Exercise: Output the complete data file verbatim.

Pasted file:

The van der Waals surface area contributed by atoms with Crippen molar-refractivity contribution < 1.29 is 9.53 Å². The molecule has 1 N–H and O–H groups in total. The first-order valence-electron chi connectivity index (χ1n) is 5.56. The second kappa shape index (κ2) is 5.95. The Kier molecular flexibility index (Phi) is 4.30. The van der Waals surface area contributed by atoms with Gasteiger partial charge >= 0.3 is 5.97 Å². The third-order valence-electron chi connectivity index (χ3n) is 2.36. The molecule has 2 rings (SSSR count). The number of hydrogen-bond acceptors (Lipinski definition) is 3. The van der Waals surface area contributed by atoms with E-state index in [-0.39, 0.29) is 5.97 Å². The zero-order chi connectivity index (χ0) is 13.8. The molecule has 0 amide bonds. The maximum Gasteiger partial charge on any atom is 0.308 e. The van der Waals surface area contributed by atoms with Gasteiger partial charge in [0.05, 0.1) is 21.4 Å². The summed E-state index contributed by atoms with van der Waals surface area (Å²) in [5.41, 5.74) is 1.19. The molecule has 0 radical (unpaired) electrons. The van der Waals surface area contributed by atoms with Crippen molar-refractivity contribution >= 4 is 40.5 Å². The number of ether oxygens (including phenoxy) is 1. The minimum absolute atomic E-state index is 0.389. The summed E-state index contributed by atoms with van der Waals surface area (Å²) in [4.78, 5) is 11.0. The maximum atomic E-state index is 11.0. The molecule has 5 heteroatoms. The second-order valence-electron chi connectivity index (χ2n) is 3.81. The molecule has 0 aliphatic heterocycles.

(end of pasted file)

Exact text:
The van der Waals surface area contributed by atoms with Crippen molar-refractivity contribution < 1.29 is 9.53 Å². The molecule has 1 N–H and O–H groups in total. The first-order valence-electron chi connectivity index (χ1n) is 5.56. The second kappa shape index (κ2) is 5.95. The Kier molecular flexibility index (Phi) is 4.30. The van der Waals surface area contributed by atoms with Gasteiger partial charge >= 0.3 is 5.97 Å². The third-order valence-electron chi connectivity index (χ3n) is 2.36. The molecule has 2 rings (SSSR count). The number of hydrogen-bond acceptors (Lipinski definition) is 3. The van der Waals surface area contributed by atoms with E-state index in [-0.39, 0.29) is 5.97 Å². The zero-order chi connectivity index (χ0) is 13.8. The molecule has 0 amide bonds. The maximum Gasteiger partial charge on any atom is 0.308 e. The van der Waals surface area contributed by atoms with Gasteiger partial charge in [0.05, 0.1) is 21.4 Å². The summed E-state index contributed by atoms with van der Waals surface area (Å²) in [5.41, 5.74) is 1.19. The molecule has 0 radical (unpaired) electrons. The van der Waals surface area contributed by atoms with Crippen molar-refractivity contribution >= 4 is 40.5 Å². The number of ether oxygens (including phenoxy) is 1. The minimum absolute atomic E-state index is 0.389. The summed E-state index contributed by atoms with van der Waals surface area (Å²) in [4.78, 5) is 11.0. The maximum atomic E-state index is 11.0. The molecule has 5 heteroatoms. The second-order valence-electron chi connectivity index (χ2n) is 3.81. The molecule has 0 aliphatic heterocycles.